"Barriers and challenges are there, but we have to work together to remove the barriers and facilitate the trade," Khan said at the December 22 conference, adding that some of the issues hampering growth include a lack of direct cargo links and of safe and direct land routes and a multitude of legal barriers.

War-torn Afghanistan and mountainous Tajikistan lie between Uzbekistan and Pakistan.

Joint projects to boost co-operation

Rozukulov's talks with Pakistani leaders led to various efforts to stimulate trade between the two countries, which have a combined population of about 210 million.

During the visit, officials from Uzsanoatexport -- the Uzbekistani exporting corporation for engineering and chemical products -- and KASB Group -- a Pakistani firm -- signed an agreement to establish the Pak-Uzbek Trade House, according to The Express Tribune.

The institution is meant to ease the export of Uzbekistani cotton- and wheat-harvesting equipment to Pakistan, Podrobno.uz reported at the time.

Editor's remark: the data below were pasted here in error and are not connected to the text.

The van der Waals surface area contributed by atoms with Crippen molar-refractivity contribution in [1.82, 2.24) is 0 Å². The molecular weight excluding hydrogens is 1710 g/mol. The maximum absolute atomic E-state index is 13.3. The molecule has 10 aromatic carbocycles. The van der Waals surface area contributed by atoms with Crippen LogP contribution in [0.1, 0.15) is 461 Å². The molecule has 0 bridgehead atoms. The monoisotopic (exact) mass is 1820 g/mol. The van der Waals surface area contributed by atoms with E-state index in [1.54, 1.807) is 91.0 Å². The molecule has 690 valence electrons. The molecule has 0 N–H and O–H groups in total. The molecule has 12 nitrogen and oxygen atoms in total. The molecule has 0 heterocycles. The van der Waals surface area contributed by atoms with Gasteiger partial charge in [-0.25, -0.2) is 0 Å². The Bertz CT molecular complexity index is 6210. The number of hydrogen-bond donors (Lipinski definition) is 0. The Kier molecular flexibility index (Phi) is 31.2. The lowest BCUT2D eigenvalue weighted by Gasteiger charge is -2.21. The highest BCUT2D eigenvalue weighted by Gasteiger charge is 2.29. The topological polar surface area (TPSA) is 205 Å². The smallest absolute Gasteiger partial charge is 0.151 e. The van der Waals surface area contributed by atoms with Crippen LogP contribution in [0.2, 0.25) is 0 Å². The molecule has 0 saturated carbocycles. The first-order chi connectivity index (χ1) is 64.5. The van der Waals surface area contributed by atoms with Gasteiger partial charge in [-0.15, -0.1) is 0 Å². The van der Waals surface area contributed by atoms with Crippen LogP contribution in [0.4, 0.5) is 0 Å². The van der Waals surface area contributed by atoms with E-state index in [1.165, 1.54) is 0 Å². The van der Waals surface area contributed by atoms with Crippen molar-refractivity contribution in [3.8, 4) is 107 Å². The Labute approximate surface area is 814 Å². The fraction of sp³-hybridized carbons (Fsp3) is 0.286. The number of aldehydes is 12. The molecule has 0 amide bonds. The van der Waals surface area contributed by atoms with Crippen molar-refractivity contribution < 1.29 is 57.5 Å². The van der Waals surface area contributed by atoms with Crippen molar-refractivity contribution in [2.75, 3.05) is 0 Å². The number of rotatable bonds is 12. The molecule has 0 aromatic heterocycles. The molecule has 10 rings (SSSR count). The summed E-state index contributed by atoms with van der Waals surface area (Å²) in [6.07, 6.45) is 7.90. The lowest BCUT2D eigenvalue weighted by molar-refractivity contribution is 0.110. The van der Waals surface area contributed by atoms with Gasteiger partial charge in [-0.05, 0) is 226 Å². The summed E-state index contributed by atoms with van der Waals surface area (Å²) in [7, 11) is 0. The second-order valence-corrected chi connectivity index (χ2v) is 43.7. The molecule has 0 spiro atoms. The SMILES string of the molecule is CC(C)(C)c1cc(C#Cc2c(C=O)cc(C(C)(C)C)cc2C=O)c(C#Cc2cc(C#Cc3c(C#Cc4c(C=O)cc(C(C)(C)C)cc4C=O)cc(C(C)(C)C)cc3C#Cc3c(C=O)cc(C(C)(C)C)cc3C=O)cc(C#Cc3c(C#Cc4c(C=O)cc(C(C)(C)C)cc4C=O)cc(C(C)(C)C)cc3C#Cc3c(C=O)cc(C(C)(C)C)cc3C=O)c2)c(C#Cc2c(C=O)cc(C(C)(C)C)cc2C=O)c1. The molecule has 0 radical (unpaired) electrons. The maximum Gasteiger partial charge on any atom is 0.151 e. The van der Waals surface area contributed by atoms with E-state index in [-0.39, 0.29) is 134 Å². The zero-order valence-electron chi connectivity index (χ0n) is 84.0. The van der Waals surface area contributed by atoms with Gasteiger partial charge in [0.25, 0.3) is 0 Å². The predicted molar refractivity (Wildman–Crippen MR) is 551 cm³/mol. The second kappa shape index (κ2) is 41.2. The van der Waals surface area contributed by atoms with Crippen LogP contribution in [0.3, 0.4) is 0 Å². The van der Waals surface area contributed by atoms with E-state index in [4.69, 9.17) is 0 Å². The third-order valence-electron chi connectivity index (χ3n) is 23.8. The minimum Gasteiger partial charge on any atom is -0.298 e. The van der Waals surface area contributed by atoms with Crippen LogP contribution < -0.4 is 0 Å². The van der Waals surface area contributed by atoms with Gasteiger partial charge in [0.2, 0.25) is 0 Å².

However, delivering Uzbekistani farm equipment by road through Afghanistan will still compel the trade partners to deal with "red tape" at the Torkham border crossing between Afghanistan and Pakistan, The Express Tribune reported, noting that cargo requires as long as three weeks to obtain clearance at Torkham.

"Pakistan and Uzbekistan should focus on establishing direct railway and air links," Pakistani Railways Minister Khawaja Saad Rafique told Uzbekistani Ambassador to Pakistan Furkat Sidikov in mid-December.

One possibility, Rafique said, was building a railway from Karachi, Pakistan, to Jalalabad, Afghanistan, though no railway has ever existed on the Afghan territory west of Peshawar, Pakistan.

An Uzbekistani-built railway, though, already connects Uzbekistan to Mazar-i-Sharif, Afghanistan. Connecting Mazar-i-Sharif and Jalalabad by rail, if Afghan security permits it someday, would create the shortest railway between Central Asia and Southwest Asia.

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1 Comments

Catherine Cosman | 01-23-2017

Good overview article, but more needed on "fighting extremism." Both countries take an extremely broad approach to that, often resulting in massive human rights violations.